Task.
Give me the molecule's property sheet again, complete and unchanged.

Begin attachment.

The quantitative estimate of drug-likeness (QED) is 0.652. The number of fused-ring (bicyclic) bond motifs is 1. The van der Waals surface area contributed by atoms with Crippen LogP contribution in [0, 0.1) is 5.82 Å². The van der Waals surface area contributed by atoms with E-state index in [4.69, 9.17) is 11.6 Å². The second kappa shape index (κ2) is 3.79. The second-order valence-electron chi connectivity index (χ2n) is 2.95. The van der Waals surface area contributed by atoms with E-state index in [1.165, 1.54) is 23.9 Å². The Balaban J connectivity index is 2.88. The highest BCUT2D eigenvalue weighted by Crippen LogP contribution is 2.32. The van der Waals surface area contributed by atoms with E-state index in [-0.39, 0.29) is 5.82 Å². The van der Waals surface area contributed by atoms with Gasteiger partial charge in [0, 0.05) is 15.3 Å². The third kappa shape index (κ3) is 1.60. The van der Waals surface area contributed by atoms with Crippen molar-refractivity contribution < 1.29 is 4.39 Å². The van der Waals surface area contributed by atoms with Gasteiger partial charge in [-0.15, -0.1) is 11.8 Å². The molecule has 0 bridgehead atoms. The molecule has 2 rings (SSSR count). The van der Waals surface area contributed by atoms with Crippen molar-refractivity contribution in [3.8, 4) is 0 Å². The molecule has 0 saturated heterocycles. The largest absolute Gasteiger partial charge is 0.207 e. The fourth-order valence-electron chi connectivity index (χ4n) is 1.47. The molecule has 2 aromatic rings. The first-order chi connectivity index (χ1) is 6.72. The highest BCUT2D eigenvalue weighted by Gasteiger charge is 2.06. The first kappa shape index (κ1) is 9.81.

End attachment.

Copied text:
The quantitative estimate of drug-likeness (QED) is 0.652. The number of fused-ring (bicyclic) bond motifs is 1. The van der Waals surface area contributed by atoms with Crippen LogP contribution in [0, 0.1) is 5.82 Å². The van der Waals surface area contributed by atoms with E-state index in [4.69, 9.17) is 11.6 Å². The second kappa shape index (κ2) is 3.79. The second-order valence-electron chi connectivity index (χ2n) is 2.95. The van der Waals surface area contributed by atoms with E-state index in [1.165, 1.54) is 23.9 Å². The Balaban J connectivity index is 2.88. The highest BCUT2D eigenvalue weighted by Crippen LogP contribution is 2.32. The van der Waals surface area contributed by atoms with E-state index in [-0.39, 0.29) is 5.82 Å². The van der Waals surface area contributed by atoms with Gasteiger partial charge in [0, 0.05) is 15.3 Å². The third kappa shape index (κ3) is 1.60. The van der Waals surface area contributed by atoms with Crippen molar-refractivity contribution < 1.29 is 4.39 Å². The van der Waals surface area contributed by atoms with Gasteiger partial charge in [-0.15, -0.1) is 11.8 Å². The molecule has 0 bridgehead atoms. The molecule has 2 rings (SSSR count). The van der Waals surface area contributed by atoms with Crippen molar-refractivity contribution in [3.8, 4) is 0 Å². The molecule has 0 saturated heterocycles. The largest absolute Gasteiger partial charge is 0.207 e. The fourth-order valence-electron chi connectivity index (χ4n) is 1.47. The molecule has 2 aromatic rings. The first-order chi connectivity index (χ1) is 6.72. The highest BCUT2D eigenvalue weighted by Gasteiger charge is 2.06. The first kappa shape index (κ1) is 9.81.